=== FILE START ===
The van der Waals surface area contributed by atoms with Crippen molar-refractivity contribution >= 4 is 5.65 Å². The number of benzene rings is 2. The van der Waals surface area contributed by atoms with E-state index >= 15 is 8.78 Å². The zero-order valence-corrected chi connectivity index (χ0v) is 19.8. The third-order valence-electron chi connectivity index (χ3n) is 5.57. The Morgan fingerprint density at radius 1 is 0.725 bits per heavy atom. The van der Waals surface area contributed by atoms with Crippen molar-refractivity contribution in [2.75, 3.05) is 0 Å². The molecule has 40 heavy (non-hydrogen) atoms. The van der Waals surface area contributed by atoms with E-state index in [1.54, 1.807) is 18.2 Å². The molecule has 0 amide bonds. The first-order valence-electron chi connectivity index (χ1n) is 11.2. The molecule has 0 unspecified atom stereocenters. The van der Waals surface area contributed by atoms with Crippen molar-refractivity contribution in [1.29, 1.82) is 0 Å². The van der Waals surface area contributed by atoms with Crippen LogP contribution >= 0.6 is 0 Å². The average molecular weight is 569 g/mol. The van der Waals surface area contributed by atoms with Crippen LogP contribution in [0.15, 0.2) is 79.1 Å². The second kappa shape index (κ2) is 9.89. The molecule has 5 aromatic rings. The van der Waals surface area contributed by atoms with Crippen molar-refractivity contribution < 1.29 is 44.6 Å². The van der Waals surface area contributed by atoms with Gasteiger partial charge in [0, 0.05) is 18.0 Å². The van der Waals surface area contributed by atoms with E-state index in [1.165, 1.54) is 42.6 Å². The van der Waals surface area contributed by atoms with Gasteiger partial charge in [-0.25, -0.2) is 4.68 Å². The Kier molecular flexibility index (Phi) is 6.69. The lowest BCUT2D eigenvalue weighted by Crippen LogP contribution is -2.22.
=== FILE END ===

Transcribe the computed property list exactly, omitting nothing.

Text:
The van der Waals surface area contributed by atoms with Crippen molar-refractivity contribution >= 4 is 5.65 Å². The number of benzene rings is 2. The van der Waals surface area contributed by atoms with E-state index >= 15 is 8.78 Å². The zero-order valence-corrected chi connectivity index (χ0v) is 19.8. The third-order valence-electron chi connectivity index (χ3n) is 5.57. The Morgan fingerprint density at radius 1 is 0.725 bits per heavy atom. The van der Waals surface area contributed by atoms with Crippen molar-refractivity contribution in [2.75, 3.05) is 0 Å². The molecule has 40 heavy (non-hydrogen) atoms. The van der Waals surface area contributed by atoms with E-state index in [1.54, 1.807) is 18.2 Å². The molecule has 0 amide bonds. The first-order valence-electron chi connectivity index (χ1n) is 11.2. The molecule has 0 unspecified atom stereocenters. The van der Waals surface area contributed by atoms with Crippen molar-refractivity contribution in [1.29, 1.82) is 0 Å². The van der Waals surface area contributed by atoms with Crippen LogP contribution >= 0.6 is 0 Å². The average molecular weight is 569 g/mol. The van der Waals surface area contributed by atoms with Crippen LogP contribution in [0.15, 0.2) is 79.1 Å². The second kappa shape index (κ2) is 9.89. The molecule has 5 aromatic rings. The van der Waals surface area contributed by atoms with Crippen molar-refractivity contribution < 1.29 is 44.6 Å². The van der Waals surface area contributed by atoms with Gasteiger partial charge in [0, 0.05) is 18.0 Å². The van der Waals surface area contributed by atoms with E-state index in [1.165, 1.54) is 42.6 Å². The van der Waals surface area contributed by atoms with Gasteiger partial charge in [-0.25, -0.2) is 4.68 Å². The Kier molecular flexibility index (Phi) is 6.69. The lowest BCUT2D eigenvalue weighted by Crippen LogP contribution is -2.22.